“For someone who was never meant for this world, I must confess: I’m suddenly having a hard time leaving it. Of course, they say every atom in our bodies was once part of a star. Maybe I’m not leaving … maybe I’m going home.”
The funny part about the movies love story is that Uma Thurman and Ethan Hawke became a couple during the filming of this movie and actually got married (now divorced).
Another part of the film that intrigued me was the soundtrack. The film was scored by Michael Nyman, and I really enjoyed his particular composing to this film. Although he is not seen as one of the major classical composers for film (John Williams, Hans Zimmer, Howard Shore, etc.), he does a wonderful job with this film. The main theme that can be heard in the end fits the scene really well. Although a bit heavy on the violin, his music has a tone like clockwork. What I mean by that is that every note seems to begin and end at exactly the moment that they were meant to. This reminded me of the movie in that the “Valids” were designed; however Vincent was really the one that was meant to be.
All in all, a great movie that takes a more philosophical approach to science fiction rather than the action packed approach. I would head over and read the trivia section on imdb.com to read some interesting facts about the movie. For those who are Chemistry Nerds like me and are interested in what the structure of GATTACA looks like, here it is:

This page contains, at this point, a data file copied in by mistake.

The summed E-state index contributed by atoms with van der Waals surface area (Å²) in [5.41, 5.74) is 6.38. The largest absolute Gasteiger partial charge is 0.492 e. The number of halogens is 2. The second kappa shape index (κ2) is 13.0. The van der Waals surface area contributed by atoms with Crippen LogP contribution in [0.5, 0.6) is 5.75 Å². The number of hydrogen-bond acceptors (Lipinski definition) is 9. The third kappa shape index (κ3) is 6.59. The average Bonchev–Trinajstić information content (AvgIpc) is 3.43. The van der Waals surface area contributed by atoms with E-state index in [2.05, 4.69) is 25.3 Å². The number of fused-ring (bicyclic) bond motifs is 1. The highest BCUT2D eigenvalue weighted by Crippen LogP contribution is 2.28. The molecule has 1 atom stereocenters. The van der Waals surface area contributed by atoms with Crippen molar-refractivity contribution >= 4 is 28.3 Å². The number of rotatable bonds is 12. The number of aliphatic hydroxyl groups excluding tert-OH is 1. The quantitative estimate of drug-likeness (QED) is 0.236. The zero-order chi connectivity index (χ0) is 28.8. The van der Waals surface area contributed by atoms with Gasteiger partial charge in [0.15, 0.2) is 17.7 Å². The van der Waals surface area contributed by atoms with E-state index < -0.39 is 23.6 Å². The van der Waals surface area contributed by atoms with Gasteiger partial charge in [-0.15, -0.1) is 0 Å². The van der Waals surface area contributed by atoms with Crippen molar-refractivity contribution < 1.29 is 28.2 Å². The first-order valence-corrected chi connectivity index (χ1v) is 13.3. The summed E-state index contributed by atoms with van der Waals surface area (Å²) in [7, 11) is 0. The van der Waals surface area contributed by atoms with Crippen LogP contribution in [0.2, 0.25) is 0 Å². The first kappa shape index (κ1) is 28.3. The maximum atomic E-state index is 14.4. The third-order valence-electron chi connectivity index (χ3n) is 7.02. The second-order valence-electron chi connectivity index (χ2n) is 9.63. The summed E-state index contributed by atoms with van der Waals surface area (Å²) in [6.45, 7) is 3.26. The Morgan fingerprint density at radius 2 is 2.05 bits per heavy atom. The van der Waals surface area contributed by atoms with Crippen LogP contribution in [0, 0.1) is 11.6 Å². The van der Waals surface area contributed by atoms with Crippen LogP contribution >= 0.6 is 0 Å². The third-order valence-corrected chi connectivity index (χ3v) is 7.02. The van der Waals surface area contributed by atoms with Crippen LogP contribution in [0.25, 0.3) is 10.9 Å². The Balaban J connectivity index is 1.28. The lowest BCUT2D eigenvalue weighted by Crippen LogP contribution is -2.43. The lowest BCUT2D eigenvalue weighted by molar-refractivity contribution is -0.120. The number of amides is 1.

Gattaca is a pretty interesting movie to say the least. This is another example of a movie that I like to watch every couple of months because the actors actually did a great job in the film. Not just the protagonists of the film, either. Everyone who had a part performed really well. From Gore Vidal’s character of the director; to even the doctor that let Vincent get on the shuttle when he knew that he was an invalid (played by Xander Berkeley). I also enjoyed Alan Arkin’s character of Detective Hugo. He wasn’t really known until he won the academy award in Little Miss Sunshine (2006), but I thought that he played a great role in this movie as well. I believe that his character played a “invalid” detective that got his position by his skill and not his genes. Anton, Vincent’s brother, is his boss probably only because he is a “valid”. Hugo is really the only one who plays the part of the detective. Anton is just obsessed with finding his brother just so he can reclaim his superior title that Vincent took away from him when they were younger.
A Message for non-Fans:
I’ve read that a lot of you don’t like it because of the inconsistencies that the movie has. I should remind you that sci-fi movies in the Nineties didn’t really focus too much on inconsistencies as much as they do today, so consider that before having any skepticism. I’d also like to address some points that another author brought up that were his/her top inconsistencies of the film: